As a former journalist, reading the news is a steadfast ritual.
At the time of writing this, the headlines under the “Current Issues” tab on the Chronicle of Higher Education included the following:
How to Manage Through Emotional Exhaustion
How Much Has COVID Cost Colleges? $183 Billion
What We’ve Lost In A Year of Virtual Teaching
What Higher Education Has Endured for the Past Year
I read each one, feeling weighed down by the loss of this past year — of life, of community, of stability. The news is rarely a place of reprieve, but COVID-19 has undeniably altered us — and our profession — in ways that will long outlast the pandemic.
Curious about my own experience, I searched the keywords “new professionals” to see if others were struggling the way I was. After 22 pages of results with no mention of this demographic, I stopped, feeling further defeated. Dozens of articles were geared toward and written about executives, students, and faculty, yet I could not find a single Chronicle article written in 2021 that focused on the new professional experience within higher education.
Yet this has been an all-consuming reality for many as an entire wave of entry-level practitioners became the first to search and start entirely within a pandemic. As I explored other publications, I found some articles from the past year scattered throughout ACUHO-I’s The Talking Stick and on NASPA’s NPGS blog, but they were all spotlights or written by new professionals. Why did new professionals have to write about themselves to be heard?
This gap makes sense when, as reporter Eric Hooper phrased it in his December 18 article, “Most articles you read are in some way the product of one or more connections, good, bad, or in between.” Indeed, it becomes hard to write about a demographic you haven’t been able to see or meet. With conferences switching to virtual formats, new positions being limited or nonexistent, and professional travel remaining suspended for most schools, it is increasingly difficult for new professionals to enter the field and connect outside of their institutions. As such, individual campuses have become small islands of operation, where these practitioners continue to tread uncharted waters, peering out from half-utilized offices and hunching over the fifth Zoom meeting of the day.
While this may make it difficult for journalists to add us to their sources, we can continue to amplify our own voices in the interim. As I focus on my own experience, I have found myself often asking mentors, supervisors, and peers, “Is it always like this?” With no context for what a traditional year looks like, chaos has become the norm. As the data will show, many other new professionals feel the same, and it’s causing them to reconsider their careers in higher education -- before they’ve really even started.
In recognizing the nuanced perspectives and lived experiences of practitioners, I asked my peers to share their own stories of struggle and success, which I examined and summarized here. 23 first-year professionals across 17 states and 19 institutions, from varying functional areas and institution types, responded to a survey distributed over social media and through our pre-existing professional networks. While their answers represent a small sample of a much larger collective, they remain illuminating, pointing to larger trends that accentuate disparities and issues already present within our field.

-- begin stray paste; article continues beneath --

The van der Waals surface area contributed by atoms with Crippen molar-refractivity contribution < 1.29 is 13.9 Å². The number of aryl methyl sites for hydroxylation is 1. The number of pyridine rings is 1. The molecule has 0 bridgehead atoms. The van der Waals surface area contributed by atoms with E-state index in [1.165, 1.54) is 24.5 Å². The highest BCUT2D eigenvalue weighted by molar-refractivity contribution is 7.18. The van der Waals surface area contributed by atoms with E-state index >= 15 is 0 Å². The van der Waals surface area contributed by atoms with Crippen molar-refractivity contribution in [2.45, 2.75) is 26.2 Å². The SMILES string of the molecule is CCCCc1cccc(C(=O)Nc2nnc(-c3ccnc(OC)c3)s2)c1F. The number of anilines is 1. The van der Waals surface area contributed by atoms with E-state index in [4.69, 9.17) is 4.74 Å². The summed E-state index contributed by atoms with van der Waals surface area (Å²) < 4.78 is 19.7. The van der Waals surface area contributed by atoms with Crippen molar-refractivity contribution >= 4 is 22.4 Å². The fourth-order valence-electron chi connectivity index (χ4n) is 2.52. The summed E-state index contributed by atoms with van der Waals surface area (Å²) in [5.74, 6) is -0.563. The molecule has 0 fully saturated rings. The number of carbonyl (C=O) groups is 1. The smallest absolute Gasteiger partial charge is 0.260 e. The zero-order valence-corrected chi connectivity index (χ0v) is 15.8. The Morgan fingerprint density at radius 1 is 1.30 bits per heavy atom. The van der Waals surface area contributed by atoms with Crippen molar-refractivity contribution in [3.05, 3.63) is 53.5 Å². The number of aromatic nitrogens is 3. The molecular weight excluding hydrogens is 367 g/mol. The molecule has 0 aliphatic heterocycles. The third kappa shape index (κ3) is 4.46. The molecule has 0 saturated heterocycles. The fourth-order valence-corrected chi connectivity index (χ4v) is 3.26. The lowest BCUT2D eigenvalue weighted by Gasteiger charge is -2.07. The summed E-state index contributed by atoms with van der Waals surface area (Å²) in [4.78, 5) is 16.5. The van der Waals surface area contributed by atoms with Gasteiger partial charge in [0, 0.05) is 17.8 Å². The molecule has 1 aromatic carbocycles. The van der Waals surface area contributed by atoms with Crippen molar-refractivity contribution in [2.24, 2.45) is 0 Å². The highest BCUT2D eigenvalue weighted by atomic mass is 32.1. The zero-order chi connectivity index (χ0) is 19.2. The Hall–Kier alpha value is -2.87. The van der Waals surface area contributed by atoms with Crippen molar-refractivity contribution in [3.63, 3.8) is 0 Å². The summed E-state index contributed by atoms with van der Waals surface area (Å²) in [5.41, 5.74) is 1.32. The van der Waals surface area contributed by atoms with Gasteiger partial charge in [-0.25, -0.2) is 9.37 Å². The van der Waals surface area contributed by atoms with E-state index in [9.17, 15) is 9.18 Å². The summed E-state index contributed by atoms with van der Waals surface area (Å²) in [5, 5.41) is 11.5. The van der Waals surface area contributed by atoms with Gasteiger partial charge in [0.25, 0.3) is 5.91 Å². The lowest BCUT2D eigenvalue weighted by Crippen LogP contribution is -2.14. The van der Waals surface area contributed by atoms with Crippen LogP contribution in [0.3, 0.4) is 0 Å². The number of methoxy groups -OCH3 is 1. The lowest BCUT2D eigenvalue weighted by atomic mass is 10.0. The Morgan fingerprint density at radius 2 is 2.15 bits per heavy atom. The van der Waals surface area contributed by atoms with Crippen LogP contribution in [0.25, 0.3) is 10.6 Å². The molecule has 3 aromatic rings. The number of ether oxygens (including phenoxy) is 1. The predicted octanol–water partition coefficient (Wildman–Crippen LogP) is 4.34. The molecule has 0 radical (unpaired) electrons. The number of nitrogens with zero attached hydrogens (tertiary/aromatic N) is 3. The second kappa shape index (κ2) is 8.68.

The first question, for example, produced jarring, though not unsurprising results. 96% of respondents stated that, during their job searches, they were notified that a process was being frozen, postponed, or cancelled due to COVID-19.
Respondents shared that they applied to anywhere from two to several hundred jobs during their first search, with the average number of applications sitting around 48. This is a steep jump from 28, which was the average number of applications as reported in the 2015 survey results of Lena Kavaliauskus Crain and Kassey Steele’s ongoing National Study of the Student Affairs Job Search (NSSAJS). This is likely to due to the increase in candidates either naturally entering the field post-graduation or searching for new employment after quitting, being furloughed, or being let go during the pandemic. While the candidate pool increases, many schools are still stuck with hiring freezing or budget cuts, creating a surplus of candidates for a shortage of positions. Now, it takes twice as many applications to snag an interview in an oversaturated and overqualified candidate pool.
However, when asked if they would have accepted their current role, had they not been searching during a pandemic and an economic crisis, 70% said yes and 30% said no. This remains fairly consistent with the NSSAJS findings, which suggest that 75% of candidates accept their first offer, with women accepting at higher rates than men. While first jobs aren’t always dream jobs, many respondents shared in their later responses that they were immensely grateful for employment and wanted their employers to recognize that their limited options were more a reflection of their circumstance, rather than their capability.